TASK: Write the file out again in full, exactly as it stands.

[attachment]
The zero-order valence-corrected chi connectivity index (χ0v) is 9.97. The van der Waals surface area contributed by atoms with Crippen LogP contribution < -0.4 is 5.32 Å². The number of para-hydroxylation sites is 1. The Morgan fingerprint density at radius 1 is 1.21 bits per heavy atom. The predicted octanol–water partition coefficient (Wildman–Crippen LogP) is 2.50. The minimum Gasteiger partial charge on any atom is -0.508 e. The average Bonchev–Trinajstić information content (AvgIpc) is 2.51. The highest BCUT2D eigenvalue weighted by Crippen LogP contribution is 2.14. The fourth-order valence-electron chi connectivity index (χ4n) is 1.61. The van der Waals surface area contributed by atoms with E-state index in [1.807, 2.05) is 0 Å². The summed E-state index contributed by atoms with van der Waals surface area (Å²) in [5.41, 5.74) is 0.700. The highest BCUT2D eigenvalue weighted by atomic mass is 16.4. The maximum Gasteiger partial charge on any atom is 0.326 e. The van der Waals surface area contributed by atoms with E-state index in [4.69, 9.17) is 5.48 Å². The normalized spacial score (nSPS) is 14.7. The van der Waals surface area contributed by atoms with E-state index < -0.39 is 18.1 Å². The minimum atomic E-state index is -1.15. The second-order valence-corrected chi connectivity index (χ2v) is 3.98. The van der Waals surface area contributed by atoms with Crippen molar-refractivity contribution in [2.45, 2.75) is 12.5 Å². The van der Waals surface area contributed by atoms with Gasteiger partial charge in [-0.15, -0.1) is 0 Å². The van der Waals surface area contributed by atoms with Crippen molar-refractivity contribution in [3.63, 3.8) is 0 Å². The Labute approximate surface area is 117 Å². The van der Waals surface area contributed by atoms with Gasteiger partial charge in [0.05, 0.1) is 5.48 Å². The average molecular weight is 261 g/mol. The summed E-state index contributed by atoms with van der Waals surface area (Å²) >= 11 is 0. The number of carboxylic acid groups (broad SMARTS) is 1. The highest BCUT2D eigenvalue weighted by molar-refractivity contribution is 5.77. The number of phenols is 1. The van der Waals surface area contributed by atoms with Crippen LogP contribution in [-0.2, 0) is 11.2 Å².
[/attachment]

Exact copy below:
The zero-order valence-corrected chi connectivity index (χ0v) is 9.97. The van der Waals surface area contributed by atoms with Crippen LogP contribution < -0.4 is 5.32 Å². The number of para-hydroxylation sites is 1. The Morgan fingerprint density at radius 1 is 1.21 bits per heavy atom. The predicted octanol–water partition coefficient (Wildman–Crippen LogP) is 2.50. The minimum Gasteiger partial charge on any atom is -0.508 e. The average Bonchev–Trinajstić information content (AvgIpc) is 2.51. The highest BCUT2D eigenvalue weighted by Crippen LogP contribution is 2.14. The fourth-order valence-electron chi connectivity index (χ4n) is 1.61. The van der Waals surface area contributed by atoms with E-state index in [1.807, 2.05) is 0 Å². The summed E-state index contributed by atoms with van der Waals surface area (Å²) in [5.41, 5.74) is 0.700. The highest BCUT2D eigenvalue weighted by atomic mass is 16.4. The maximum Gasteiger partial charge on any atom is 0.326 e. The van der Waals surface area contributed by atoms with E-state index in [4.69, 9.17) is 5.48 Å². The normalized spacial score (nSPS) is 14.7. The van der Waals surface area contributed by atoms with E-state index < -0.39 is 18.1 Å². The minimum atomic E-state index is -1.15. The second-order valence-corrected chi connectivity index (χ2v) is 3.98. The van der Waals surface area contributed by atoms with Crippen molar-refractivity contribution in [2.45, 2.75) is 12.5 Å². The van der Waals surface area contributed by atoms with Gasteiger partial charge in [-0.15, -0.1) is 0 Å². The van der Waals surface area contributed by atoms with Crippen molar-refractivity contribution in [3.63, 3.8) is 0 Å². The Labute approximate surface area is 117 Å². The van der Waals surface area contributed by atoms with Gasteiger partial charge in [0.05, 0.1) is 5.48 Å². The average molecular weight is 261 g/mol. The summed E-state index contributed by atoms with van der Waals surface area (Å²) >= 11 is 0. The number of carboxylic acid groups (broad SMARTS) is 1. The highest BCUT2D eigenvalue weighted by molar-refractivity contribution is 5.77. The number of phenols is 1. The van der Waals surface area contributed by atoms with Crippen LogP contribution in [-0.2, 0) is 11.2 Å².